Over sushi the other day, I was describing my new financial guru to a friend of mine. “She’s amazing,” I said. “We’re doing the interview, and she’s talking about couples and finances. All of a sudden, at the top of her lungs, in a crowded coffee shop, she cries ‘He got down between your legs and you didn’t know that he had a crappy credit rating? You should have found out!'” 

My friend looked at me, put down her California roll, and said, very earnestly: “Are you talking about Gail Vaz-Oxlade?” 

I sure was. The finance whiz and straight talker behind Princess and ‘Til Debt Do Us Part has a new book out, Never Too Late, which gives all the ins and outs you need to start investing for retirement. Sound complicated? Not really: the tips are fun, simple, and delivered with that unmistakable Vaz-Oxlade sass. Saving always gives me the panic sweats, but Gail, like Julia, says NO FEAR! “If you work through the process, you will be reassured,” she says. “Here’s the thing: this is the first book that you come away from being excited about saving.”

And that we did. We also sat down with Gail, and basked in the glow of her financial wisdom. Below, an age-friendly guide to getting your shiz together, savings-wise. Believe me, if we can do it, book in hand, you can too. 

Before you’re 25: 

•  Whether it’s paying off your student loan, or putting a little bit away from each shiny new paycheque, Gail advises finding balance. Yes, you should keep your future in mind, but this is also a time of financial freedom for many of us. Find a happy medium ground between looking to the future and enjoying the benefits of your hard work today! 

•  Stock your freezer, so when you come home exhausted, you don’t resort to money-draining takeout or delivery. 

•  “In your twenties, you can save as little as 6% of your income, and be able to build up a nest egg because you have so much time on your side,” explains Gail. In your thirties, that number goes up to 10%, and in your forties, 18%. 

•  “Most of life, and the decisions about life, are experiential. You actually have to go through it. If you ask a 20 year old what they’re life is going to be like, how could they fricking now, because you never know what’s going to come up,” Gail says. The bottom line? Don’t be put off by the idea of saving for a retirement when you haven’t even picked a career path yet!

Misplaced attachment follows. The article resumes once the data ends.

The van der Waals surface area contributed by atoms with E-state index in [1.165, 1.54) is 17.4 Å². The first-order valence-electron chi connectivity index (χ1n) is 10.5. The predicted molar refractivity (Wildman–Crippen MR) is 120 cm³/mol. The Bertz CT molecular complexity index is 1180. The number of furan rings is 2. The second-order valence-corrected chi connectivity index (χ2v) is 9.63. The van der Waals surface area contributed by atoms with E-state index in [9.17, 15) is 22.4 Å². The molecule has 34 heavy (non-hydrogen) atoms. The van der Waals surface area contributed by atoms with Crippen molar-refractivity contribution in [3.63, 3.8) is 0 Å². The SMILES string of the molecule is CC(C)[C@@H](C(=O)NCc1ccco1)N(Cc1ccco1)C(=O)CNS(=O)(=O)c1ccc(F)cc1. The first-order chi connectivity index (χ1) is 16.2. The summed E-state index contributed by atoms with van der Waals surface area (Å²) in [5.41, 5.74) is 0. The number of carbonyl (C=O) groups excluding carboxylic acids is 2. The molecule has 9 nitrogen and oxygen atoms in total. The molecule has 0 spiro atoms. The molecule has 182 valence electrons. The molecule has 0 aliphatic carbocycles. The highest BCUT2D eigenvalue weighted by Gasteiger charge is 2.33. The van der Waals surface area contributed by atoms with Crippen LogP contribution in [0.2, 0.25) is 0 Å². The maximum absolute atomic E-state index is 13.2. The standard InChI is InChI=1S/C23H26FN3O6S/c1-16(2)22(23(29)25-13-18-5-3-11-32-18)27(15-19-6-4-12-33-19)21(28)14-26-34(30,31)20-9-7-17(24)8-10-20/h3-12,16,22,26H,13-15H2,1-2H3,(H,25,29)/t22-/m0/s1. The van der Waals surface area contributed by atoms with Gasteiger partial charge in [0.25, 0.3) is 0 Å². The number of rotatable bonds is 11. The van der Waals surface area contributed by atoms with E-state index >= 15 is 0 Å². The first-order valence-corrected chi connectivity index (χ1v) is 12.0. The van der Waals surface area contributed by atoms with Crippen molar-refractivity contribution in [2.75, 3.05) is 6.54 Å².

•  Saving can often be about breaking bad habits. If shopping is one of them, “never go into a store without a list.” Simple. 

•  “You need a budget! The budget lets you decide where you want to spend your money, and it doesn’t mean not having great fun. You can have whatever you want, but some people are under the impression you can have it all at the same time; that’s a fallacy. You have to make choices.”

•  “Have a cook-together party: have a bunch of people in to your apartment, each make on of your favourite meals in a portion that you would share with everybody. At the end of the night, you have five dishes to put in the freezer, for five nights when you would normally order in. It’s so easy, it’s fun, you can drink a bunch of wine while you’re chatting up a storm, and have a great time, and still save some money.

Before you’re 30: 

•  Gail says that 20% of Canadians who are eligible for retirement plans through their work don’t participate. WHY THE EFF NOT? Get on it! Find out if your employer has a plan that they’re willing to kick in to, and sign up!

•  11 million working Canadians don’t have a pension plan at work. That means you’ve got to make your own. Get familiar with RRSPs, TFSAs, and unregistered investments, and start a game plan for your future. 

•  Start to understand how your investments work. Put aside time to finally get a grip on what your money will be doing once you put it away. Remember: Less invested now can often be better than more invested later. 

•  Know the rule of 72. This is one of Gail’s best tips, and it will help you figure out how many years it will take your investments to double. Page 62!

•  Think about what you buy. A fancy car might make you feel rich, but you know what else does? Being rich. 

•  If you’re paying down debts, or trying to save, practice “planned spending.” That means your allotting specific funds to spend, save, or put towards debt payments.

If you’re paying off debts, “you first have to decide when you want to have the consumer debt paid off, and whenever that is, you divide the amount of consumer debt by the number of months, and that tells you how much priniciple you have to pay off every single month.”

Before you’re 35: 

Thinking about marriage? “I think the most important thing is that before you partner seriously, you need to sit down and have a conversation about your money. You need to do it because you need to go into the relationship informed.” Gail says that as uncomfortable as the conversation may be, it will be better than all the problems caused by couples entering into serious partnerships on different financial pages. “I’m not saying don’t fall in love with anybody that doesn’t match you, because that’s not real, but at least you need to know they’re not like you so you can take steps to make sure that you keep your union on an even keel financially.”

“I found things really clicked at 35,” says Gail. “At 35, lights came on all over the place. Up until then, I was sort of still figuring out who I was, and what I was prepared to do for what. At about 35 I found, I’d had enough experiences that I was prepared to now say okay, you know what, that energy is not worth it, I’m not expending energy to do that anymore. Or, this thing is absolutely worth the expenditure of that energy, so that’s what I’m going to put my focus on.” Think of money and energy the same way: you work hard for it, so what, in the long run, is really going to feel worth it to you? 

For more information on Never Too Late, and Gail’s other books, visit her site: http://www.gailvazoxlade.com/